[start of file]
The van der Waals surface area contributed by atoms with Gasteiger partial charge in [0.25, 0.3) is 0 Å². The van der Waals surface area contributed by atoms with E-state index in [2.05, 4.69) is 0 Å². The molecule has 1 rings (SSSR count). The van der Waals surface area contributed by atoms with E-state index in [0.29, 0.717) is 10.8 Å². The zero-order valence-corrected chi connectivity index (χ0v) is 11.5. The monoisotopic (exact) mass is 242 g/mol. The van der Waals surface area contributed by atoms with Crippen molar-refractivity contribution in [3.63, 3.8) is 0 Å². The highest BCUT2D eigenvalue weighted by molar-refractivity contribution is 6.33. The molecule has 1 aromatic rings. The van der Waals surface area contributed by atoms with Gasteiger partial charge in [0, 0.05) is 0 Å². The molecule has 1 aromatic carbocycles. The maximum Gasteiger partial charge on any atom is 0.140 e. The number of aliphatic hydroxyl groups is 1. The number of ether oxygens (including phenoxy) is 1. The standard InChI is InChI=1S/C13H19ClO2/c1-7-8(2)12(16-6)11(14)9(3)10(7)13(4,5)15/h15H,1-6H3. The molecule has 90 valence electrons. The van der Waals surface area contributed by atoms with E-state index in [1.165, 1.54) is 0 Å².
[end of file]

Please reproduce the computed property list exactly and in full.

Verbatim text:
The van der Waals surface area contributed by atoms with Gasteiger partial charge in [0.25, 0.3) is 0 Å². The van der Waals surface area contributed by atoms with E-state index in [2.05, 4.69) is 0 Å². The molecule has 1 rings (SSSR count). The van der Waals surface area contributed by atoms with E-state index in [0.29, 0.717) is 10.8 Å². The zero-order valence-corrected chi connectivity index (χ0v) is 11.5. The monoisotopic (exact) mass is 242 g/mol. The van der Waals surface area contributed by atoms with Crippen molar-refractivity contribution in [3.63, 3.8) is 0 Å². The highest BCUT2D eigenvalue weighted by molar-refractivity contribution is 6.33. The molecule has 1 aromatic rings. The van der Waals surface area contributed by atoms with Gasteiger partial charge in [0, 0.05) is 0 Å². The molecule has 1 aromatic carbocycles. The maximum Gasteiger partial charge on any atom is 0.140 e. The number of aliphatic hydroxyl groups is 1. The number of ether oxygens (including phenoxy) is 1. The standard InChI is InChI=1S/C13H19ClO2/c1-7-8(2)12(16-6)11(14)9(3)10(7)13(4,5)15/h15H,1-6H3. The molecule has 90 valence electrons. The van der Waals surface area contributed by atoms with E-state index in [1.165, 1.54) is 0 Å².